Speech: Address on EU-Albania relations
European Commission - SPEECH/13/255 25/03/2013
Other available languages: none
European Commissioner for Enlargement and Neighbourhood Policy
Address on EU-Albania relations
Just BE Conference/ Tirana, Albania
25 March 2013
Dear Minister, Excellencies, Members of Parliament, Dear Friends,
Thank you for this opportunity, I like the way that we developed this interactive discussion among ourselves. At the beginning I´ll make six important comments about why are we having this conference and why now.
First, together with my colleagues in the European Commission we care about Albania and Albanian citizens. We are committed to assist them in delivering on their European aspirations and I will keep coming to Albania ready to fight the forces of nature – last time I was here the plane was hit twice by the lightning…
Second, this engagement with Albanians, with various stakeholders, should not only continue but it should be further strengthened and intensified, despite the fact that the political class focuses now on parliamentary elections. It is important to keep Europe on the top of the agenda together with other important issues, and not to have any of those issues put away at the expense of the other.
Three, we did not come to participate in pre-election campaign, we respect political parties, we will respect the choice of the citizens and I hope politicians here will respect it too: the choice of the citizens and the results of the forthcoming elections.
Four, this event is not just a series of lectures; this is indeed an attempt to communicate, to exchange the views on how to keep the focus on Europe, how to deliver on that European dream.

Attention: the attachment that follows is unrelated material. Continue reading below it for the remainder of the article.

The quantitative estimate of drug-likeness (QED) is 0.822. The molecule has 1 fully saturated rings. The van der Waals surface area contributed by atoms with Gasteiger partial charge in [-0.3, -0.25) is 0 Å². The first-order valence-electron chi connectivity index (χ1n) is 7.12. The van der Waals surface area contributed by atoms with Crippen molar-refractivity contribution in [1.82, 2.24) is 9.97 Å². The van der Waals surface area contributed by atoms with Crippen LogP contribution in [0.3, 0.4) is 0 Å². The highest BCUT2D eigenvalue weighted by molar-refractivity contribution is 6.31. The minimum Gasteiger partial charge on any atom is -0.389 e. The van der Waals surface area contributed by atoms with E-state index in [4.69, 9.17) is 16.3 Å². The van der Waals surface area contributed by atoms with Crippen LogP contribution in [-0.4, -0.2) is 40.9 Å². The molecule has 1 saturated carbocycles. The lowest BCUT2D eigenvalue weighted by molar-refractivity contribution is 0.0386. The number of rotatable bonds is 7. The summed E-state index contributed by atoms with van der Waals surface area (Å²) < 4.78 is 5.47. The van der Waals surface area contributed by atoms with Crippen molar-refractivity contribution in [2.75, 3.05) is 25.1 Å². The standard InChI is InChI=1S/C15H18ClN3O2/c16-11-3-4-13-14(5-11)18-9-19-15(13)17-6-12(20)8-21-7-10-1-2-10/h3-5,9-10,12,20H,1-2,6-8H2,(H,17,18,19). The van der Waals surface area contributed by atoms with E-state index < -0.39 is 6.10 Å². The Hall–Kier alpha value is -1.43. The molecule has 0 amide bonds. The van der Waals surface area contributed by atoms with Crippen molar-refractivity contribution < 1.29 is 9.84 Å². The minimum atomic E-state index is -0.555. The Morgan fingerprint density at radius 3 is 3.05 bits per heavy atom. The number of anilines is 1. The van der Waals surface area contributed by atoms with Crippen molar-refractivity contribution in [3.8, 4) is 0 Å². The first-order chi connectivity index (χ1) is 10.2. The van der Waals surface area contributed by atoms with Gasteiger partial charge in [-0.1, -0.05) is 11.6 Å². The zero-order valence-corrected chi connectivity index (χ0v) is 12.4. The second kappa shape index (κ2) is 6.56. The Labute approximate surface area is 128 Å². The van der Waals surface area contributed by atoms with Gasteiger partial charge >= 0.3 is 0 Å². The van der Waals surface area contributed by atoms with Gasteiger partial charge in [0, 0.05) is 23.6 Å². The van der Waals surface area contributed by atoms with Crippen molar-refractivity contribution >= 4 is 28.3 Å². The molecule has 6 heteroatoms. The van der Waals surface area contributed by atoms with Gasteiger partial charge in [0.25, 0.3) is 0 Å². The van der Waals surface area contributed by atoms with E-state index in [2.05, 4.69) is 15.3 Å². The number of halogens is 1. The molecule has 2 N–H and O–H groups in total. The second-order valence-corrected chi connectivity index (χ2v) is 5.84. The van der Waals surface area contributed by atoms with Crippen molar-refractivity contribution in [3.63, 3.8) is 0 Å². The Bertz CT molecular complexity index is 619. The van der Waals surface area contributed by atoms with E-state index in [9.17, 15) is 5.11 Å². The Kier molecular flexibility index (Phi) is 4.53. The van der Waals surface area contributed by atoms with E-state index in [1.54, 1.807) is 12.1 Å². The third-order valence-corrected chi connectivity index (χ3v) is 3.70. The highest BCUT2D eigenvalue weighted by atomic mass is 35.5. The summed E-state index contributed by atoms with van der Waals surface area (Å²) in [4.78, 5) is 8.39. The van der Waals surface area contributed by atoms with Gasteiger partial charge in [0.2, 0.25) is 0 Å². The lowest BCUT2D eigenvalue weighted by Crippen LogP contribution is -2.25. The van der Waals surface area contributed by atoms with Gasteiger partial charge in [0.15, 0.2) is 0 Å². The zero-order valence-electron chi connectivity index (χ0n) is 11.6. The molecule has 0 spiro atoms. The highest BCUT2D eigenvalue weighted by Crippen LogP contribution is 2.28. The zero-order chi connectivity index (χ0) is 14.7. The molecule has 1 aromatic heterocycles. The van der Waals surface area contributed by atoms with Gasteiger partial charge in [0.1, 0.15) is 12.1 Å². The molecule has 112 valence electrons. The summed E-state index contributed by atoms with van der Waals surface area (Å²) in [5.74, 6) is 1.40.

Five, it is an attempt to reach out not only to you but through the media also to many others in Albania and I am happy that at the end of the conference we will be able to enter cyberspace with our debate, launching the information portal of the EU Delegation in Tirana.
Six, I do not want to see this conference as ad hoc event, I see it as an attempt from our side to build a strong basis and even more active engagement after the elections because the time has come to deliver on a number of the requirements. The time has come for this country to become a candidate country. The time has come for the citizens of this country to benefit from opening of accession negotiations and to be part of the enlargement mainstream in the Western Balkans.
Last year marked the 100th anniversary of Albania's independence and it was a year in which we worked together intensively on issues of key importance for the country´s accession to the European Union.
Last December, the conclusions of the General Affairs Council sent out a perspective to Albania; they took account of its European Union-related achievements and showed the way towards its European integration future.
In 2013 our engagement with Albania has continued with determination on both sides.
As you well know, some difficulties have been encountered in moving ahead with European Union-related reforms but I am not going to dwell too much on those difficulties today because I have strong faith in Albania's capacity to resolve these issues and take the next key steps towards its European integration.
Today I would like to focus on wider issues of European Union integration, issues that are of major interest for business, civil society and the Albanian public.
State of the European Union
Let me start by making two remarks about the European Union of today.
First, it is a very different Union from the one that Albania applied to join in 2009 and it is continuing to change and change for the better. The deepening of integration that has been spurred on by the financial crisis has meant that the majority of Member States are working to put in place:
A European banking union with central European bank supervision;
A European fiscal union with stricter controls over national budgets and deficits;
A European economic union, with more joint decision making on economic and social policies;
Greater democratic control through a union that integrates further politically.